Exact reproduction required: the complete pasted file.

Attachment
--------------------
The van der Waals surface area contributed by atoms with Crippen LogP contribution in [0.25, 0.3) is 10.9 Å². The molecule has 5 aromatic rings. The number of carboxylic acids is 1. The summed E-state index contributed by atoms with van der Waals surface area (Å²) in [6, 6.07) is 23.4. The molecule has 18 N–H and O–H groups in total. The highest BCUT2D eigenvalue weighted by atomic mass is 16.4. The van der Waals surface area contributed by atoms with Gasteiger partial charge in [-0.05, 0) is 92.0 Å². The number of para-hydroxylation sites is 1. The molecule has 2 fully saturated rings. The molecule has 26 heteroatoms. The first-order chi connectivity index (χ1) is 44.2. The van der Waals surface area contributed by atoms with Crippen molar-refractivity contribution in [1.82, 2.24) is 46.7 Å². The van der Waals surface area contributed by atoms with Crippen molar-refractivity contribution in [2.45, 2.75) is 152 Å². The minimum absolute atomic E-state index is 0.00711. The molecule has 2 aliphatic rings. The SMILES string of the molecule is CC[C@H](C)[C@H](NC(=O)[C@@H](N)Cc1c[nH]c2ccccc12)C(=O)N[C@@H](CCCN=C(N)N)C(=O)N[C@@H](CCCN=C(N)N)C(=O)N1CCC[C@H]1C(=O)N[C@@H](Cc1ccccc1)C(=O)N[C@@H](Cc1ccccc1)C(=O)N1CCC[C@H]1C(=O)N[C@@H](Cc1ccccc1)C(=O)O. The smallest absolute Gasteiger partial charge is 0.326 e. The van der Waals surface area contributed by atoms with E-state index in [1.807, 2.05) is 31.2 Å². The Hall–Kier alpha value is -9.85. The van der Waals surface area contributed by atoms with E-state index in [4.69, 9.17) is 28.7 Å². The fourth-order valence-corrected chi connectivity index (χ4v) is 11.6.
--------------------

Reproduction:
The van der Waals surface area contributed by atoms with Crippen LogP contribution in [0.25, 0.3) is 10.9 Å². The molecule has 5 aromatic rings. The number of carboxylic acids is 1. The summed E-state index contributed by atoms with van der Waals surface area (Å²) in [6, 6.07) is 23.4. The molecule has 18 N–H and O–H groups in total. The highest BCUT2D eigenvalue weighted by atomic mass is 16.4. The van der Waals surface area contributed by atoms with Gasteiger partial charge in [-0.05, 0) is 92.0 Å². The number of para-hydroxylation sites is 1. The molecule has 2 fully saturated rings. The molecule has 26 heteroatoms. The first-order chi connectivity index (χ1) is 44.2. The van der Waals surface area contributed by atoms with Crippen molar-refractivity contribution in [1.82, 2.24) is 46.7 Å². The van der Waals surface area contributed by atoms with Crippen molar-refractivity contribution in [2.45, 2.75) is 152 Å². The minimum absolute atomic E-state index is 0.00711. The molecule has 2 aliphatic rings. The SMILES string of the molecule is CC[C@H](C)[C@H](NC(=O)[C@@H](N)Cc1c[nH]c2ccccc12)C(=O)N[C@@H](CCCN=C(N)N)C(=O)N[C@@H](CCCN=C(N)N)C(=O)N1CCC[C@H]1C(=O)N[C@@H](Cc1ccccc1)C(=O)N[C@@H](Cc1ccccc1)C(=O)N1CCC[C@H]1C(=O)N[C@@H](Cc1ccccc1)C(=O)O. The smallest absolute Gasteiger partial charge is 0.326 e. The van der Waals surface area contributed by atoms with E-state index in [1.807, 2.05) is 31.2 Å². The Hall–Kier alpha value is -9.85. The van der Waals surface area contributed by atoms with E-state index in [4.69, 9.17) is 28.7 Å². The fourth-order valence-corrected chi connectivity index (χ4v) is 11.6.